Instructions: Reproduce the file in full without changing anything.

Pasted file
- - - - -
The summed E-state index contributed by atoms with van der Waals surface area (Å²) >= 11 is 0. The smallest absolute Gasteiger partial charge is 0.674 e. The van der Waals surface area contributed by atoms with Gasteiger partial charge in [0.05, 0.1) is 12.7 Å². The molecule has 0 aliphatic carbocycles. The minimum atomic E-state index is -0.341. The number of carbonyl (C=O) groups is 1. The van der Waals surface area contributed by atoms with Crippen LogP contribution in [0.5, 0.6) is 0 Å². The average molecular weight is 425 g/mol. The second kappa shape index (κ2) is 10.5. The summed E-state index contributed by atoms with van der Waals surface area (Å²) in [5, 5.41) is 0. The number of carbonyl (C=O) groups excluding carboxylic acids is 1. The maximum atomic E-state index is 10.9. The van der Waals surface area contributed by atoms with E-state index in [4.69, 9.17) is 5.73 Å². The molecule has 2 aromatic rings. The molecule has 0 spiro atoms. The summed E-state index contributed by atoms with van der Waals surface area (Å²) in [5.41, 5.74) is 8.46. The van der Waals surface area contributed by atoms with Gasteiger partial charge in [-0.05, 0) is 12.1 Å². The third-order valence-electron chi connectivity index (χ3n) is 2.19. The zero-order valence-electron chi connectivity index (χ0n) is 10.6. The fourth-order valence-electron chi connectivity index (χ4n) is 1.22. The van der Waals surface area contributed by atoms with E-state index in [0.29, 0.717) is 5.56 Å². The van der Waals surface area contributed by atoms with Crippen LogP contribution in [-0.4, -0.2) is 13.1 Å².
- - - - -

The summed E-state index contributed by atoms with van der Waals surface area (Å²) >= 11 is 0. The smallest absolute Gasteiger partial charge is 0.674 e. The van der Waals surface area contributed by atoms with Gasteiger partial charge in [0.05, 0.1) is 12.7 Å². The molecule has 0 aliphatic carbocycles. The minimum atomic E-state index is -0.341. The number of carbonyl (C=O) groups is 1. The van der Waals surface area contributed by atoms with Crippen LogP contribution in [0.5, 0.6) is 0 Å². The average molecular weight is 425 g/mol. The second kappa shape index (κ2) is 10.5. The summed E-state index contributed by atoms with van der Waals surface area (Å²) in [5, 5.41) is 0. The number of carbonyl (C=O) groups excluding carboxylic acids is 1. The maximum atomic E-state index is 10.9. The van der Waals surface area contributed by atoms with E-state index in [4.69, 9.17) is 5.73 Å². The molecule has 2 aromatic rings. The molecule has 0 spiro atoms. The summed E-state index contributed by atoms with van der Waals surface area (Å²) in [5.41, 5.74) is 8.46. The van der Waals surface area contributed by atoms with Gasteiger partial charge in [-0.05, 0) is 12.1 Å². The third-order valence-electron chi connectivity index (χ3n) is 2.19. The zero-order valence-electron chi connectivity index (χ0n) is 10.6. The fourth-order valence-electron chi connectivity index (χ4n) is 1.22. The van der Waals surface area contributed by atoms with E-state index in [0.29, 0.717) is 5.56 Å². The van der Waals surface area contributed by atoms with Crippen LogP contribution in [-0.4, -0.2) is 13.1 Å².